The uselessness of being the better person

If you’re the only true follower of the philosophy you promote, if you are the only person who is true to the spirit of your morally better culture, if others are treating you wrong but you treat them right, then you are the better person.

However, what if that philosophy of yours is hindering you while achieving your goals? What if your morally better culture is closed and looks down upon people who behave differently, scaring them away? What if your right is the wrong in someone else’s eyes and there is no way to prove that wrong objectively?

Doesn’t your moral perfection, your superiority to all those inferior hypocrites make it harder to enjoy what you like to do, to reach the people you want to reach, to have success where you want to succeed? Doesn’t that make your moral perfection useless? Doesn’t it mean that those people with their flawed human nature might be achieving more with their sensible, flexible, pragmatic approach?

Join the conversation

5 Comments

  1. Answer: Nope.

    Morality isn't a hard thing to measure, doing bad things is quite easy to get feedback from: Does what you do hard someone? If yes, then you're doing something immoral. This probably makes almost everything we do immoral in degree, but plenty of us have thick skins and a vastness of forgiveness to find lots of small wrongs acceptable, so long as they are truly mistakes.

    I wouldn't claim moral perfection as I can't guarantee that I do no wrong. I can quite happily claim not to be evil though as I do not wish to harm anyone and wish to be a good person who would avoid harming others at any opportunity.

    Sorry. An important word to say and an important word to accept.

  2. using the words 'superior' is dangerous. And you can't attract people to a cause if you act condescending to their views. if you follow a different path, it should be a reward to yourself. And it should not be discouraging to see others not follow it. you can only be a lantern to light the path for others to follow, and if they do, great. And if others treat you wrong but you treat them right, that should a reward for you but not a reason to hate them. I use free software, advocate free culture and teach people about DRM. Does everyone immediately follow what I do, no. But it makes me happy and people do eventually ask me about it and they learn. And some might follow. I will surely lose friends and possible 'converts' if I simply attack them.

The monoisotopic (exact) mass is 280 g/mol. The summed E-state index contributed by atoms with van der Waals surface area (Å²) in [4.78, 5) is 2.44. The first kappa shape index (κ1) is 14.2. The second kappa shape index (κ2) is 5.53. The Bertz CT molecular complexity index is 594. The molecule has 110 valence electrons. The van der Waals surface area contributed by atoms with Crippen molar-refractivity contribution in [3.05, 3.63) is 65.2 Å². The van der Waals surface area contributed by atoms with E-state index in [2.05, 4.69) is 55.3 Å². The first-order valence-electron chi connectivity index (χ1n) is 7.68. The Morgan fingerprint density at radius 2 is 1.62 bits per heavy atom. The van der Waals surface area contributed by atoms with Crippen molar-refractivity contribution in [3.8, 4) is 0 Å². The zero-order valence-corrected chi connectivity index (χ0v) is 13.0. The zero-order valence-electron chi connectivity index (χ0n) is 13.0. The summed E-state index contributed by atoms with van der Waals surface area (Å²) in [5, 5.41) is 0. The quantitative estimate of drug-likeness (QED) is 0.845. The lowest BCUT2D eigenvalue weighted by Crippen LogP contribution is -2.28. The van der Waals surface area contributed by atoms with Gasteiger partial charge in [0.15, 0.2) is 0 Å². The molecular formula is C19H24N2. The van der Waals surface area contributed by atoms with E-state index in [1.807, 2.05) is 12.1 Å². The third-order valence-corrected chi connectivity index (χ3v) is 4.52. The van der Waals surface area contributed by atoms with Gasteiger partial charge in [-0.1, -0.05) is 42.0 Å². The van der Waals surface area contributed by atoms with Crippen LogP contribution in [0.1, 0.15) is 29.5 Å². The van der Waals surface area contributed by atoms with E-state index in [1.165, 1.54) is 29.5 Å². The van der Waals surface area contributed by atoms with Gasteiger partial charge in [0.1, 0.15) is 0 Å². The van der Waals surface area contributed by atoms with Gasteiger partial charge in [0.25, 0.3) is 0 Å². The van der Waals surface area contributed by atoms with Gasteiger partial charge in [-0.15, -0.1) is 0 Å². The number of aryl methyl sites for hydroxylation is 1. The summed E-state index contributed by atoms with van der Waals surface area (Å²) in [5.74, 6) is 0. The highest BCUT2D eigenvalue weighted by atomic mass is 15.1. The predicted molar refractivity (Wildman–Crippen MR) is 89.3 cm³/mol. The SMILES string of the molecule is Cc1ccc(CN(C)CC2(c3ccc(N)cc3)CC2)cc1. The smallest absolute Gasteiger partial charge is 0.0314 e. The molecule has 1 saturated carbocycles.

3. The question I have is: What are your goals? What are you _more important_ values? If your moral code is delivering success in what is most important to you (perhaps it is a reward beyond this world), then it is worthwhile even if viewed as flawed by some others. You have to decide if that greater goal is worth scaring others away.

  4. “Morality isn’t a hard thing to measure, doing bad things is quite easy to get feedback from: Does what you do hard someone? If yes, then you’re doing something immoral.”

    such a childish black/white notion of morality is typical of religious extremists. e.g. “God gave us this land, and that is the end of the discussion”

    It is a good think that guys like you Sense or Mark Shuttleworth bring some balance to the world of open source. otherwise it would be just a fringe movement for enlightened, morally superior beings, and not for human beings 🙂

Leave a comment

Leave a Reply

This site uses Akismet to reduce spam. Learn how your comment data is processed.